News Article | May 8, 2017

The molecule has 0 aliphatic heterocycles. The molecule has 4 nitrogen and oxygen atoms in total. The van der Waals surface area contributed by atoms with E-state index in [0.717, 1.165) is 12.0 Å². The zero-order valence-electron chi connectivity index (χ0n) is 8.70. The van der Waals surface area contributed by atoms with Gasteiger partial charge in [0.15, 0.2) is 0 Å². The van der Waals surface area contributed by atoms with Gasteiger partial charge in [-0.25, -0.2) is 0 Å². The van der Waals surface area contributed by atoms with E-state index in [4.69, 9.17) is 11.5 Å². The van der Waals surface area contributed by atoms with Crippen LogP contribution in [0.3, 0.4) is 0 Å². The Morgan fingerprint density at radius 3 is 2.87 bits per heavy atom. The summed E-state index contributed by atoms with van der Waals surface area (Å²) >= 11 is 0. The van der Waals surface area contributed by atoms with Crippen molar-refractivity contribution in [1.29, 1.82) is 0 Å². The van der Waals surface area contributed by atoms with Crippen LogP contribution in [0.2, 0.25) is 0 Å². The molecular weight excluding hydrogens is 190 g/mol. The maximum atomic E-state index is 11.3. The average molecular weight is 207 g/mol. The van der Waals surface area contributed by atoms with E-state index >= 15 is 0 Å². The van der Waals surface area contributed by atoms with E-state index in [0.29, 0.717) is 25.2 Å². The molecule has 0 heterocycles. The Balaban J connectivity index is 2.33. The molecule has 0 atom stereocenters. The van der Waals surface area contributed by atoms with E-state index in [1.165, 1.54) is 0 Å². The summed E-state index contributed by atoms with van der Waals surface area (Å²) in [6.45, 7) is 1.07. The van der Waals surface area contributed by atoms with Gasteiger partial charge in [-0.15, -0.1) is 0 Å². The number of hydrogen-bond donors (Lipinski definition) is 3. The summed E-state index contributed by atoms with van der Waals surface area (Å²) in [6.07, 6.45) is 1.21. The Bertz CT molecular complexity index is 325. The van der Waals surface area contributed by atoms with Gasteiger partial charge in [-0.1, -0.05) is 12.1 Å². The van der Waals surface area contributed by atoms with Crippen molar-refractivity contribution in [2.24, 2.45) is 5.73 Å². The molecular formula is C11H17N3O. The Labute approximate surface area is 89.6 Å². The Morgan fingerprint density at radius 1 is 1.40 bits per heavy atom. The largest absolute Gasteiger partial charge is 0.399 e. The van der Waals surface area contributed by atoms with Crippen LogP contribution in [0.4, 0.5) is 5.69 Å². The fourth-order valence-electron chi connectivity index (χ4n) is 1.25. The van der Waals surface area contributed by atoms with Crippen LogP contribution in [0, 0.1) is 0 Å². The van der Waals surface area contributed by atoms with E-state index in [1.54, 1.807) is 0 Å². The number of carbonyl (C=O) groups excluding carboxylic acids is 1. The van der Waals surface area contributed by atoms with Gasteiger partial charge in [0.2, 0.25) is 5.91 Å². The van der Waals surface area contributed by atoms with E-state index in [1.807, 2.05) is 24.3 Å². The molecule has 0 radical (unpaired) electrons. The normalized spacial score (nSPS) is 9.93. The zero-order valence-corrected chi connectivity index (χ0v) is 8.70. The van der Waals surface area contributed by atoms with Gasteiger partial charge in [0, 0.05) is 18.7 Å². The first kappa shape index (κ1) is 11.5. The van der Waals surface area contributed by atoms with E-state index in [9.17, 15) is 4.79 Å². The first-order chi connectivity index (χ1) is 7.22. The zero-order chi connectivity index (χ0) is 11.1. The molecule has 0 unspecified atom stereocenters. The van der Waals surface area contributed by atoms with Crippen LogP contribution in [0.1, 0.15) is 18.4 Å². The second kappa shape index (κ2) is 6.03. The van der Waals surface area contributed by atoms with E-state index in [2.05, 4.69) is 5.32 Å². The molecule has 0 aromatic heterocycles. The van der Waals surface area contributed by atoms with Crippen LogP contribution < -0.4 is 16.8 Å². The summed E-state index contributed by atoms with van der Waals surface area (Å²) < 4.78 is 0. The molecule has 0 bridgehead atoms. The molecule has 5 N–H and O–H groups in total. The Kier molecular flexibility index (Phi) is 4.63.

CANTON, Ohio & BURLINGTON, Mass.--(BUSINESS WIRE)--Unit4 announces that Aultman College has selected Unit4 Student Management on the Microsoft Azure Cloud to modernize its students’ experience and campus-wide processes to support growth. Aultman College has been educating health care professionals for more than 120 years. Located in Canton, Ohio, it is Northeast Ohio’s only health system affiliated institution of higher learning, and shares a campus with Aultman Hospital, Stark County’s largest hospital and employer. Unit4 Student Management will replace a number of outdated legacy systems, providing students with a completely new, seamless digital and mobile experience across the entire academic lifecycle from admissions and course registration to managing financial aid. It will also provide staff with valuable aggregated insights into student performance so they can help keep students on track. “Aultman College is entering a period of significant growth and program development. Unit4 will help us not only reach new students in ways we haven’t before, but also provide outstanding service and communication to our current students,” said Jacqui Schmotzer, IT Director, Aultman College. “The Unit4 team has been fantastic to work with, and we are excited about the modern and mobile-first capabilities the solution offers throughout the student lifecycle. Unit4 gives us the right solution for cloud migration as we’re confident we’ll see a rapid and convincing return on investment. We’ll be able to significantly reduce manual and duplicate processes we’ve developed over time. As we’re anticipating significant growth in the number of enrolling students over the next few years, it’s vital we rethink and revaluate our current processes to support student success and retention.” About Unit4 Unit4 is a leading provider of enterprise applications empowering people in service organizations. Unit4 delivers ERP, industry-focused and best-in-class applications. Thousands of organizations from sectors including professional services, education, public services, not-for-profit, real estate, wholesale, and financial services benefit from Unit4 solutions. Unit4 provides student management, ERP and research management solutions to over 1000 colleges and universities globally to help them accelerate growth, boost student success, improve institutional effectiveness and deliver research excellence. Clients include Oxford and Cambridge Universities, HEC Paris, University of Waterloo, American University of Paris, Robert Morris University, Baylor College of Medicine, Hult International, and University of Dubai. Unit4 is in business for people. For more information, please visit the website at www.unit4.com, follow us on Twitter @Unit4_NA, or visit our LinkedIn page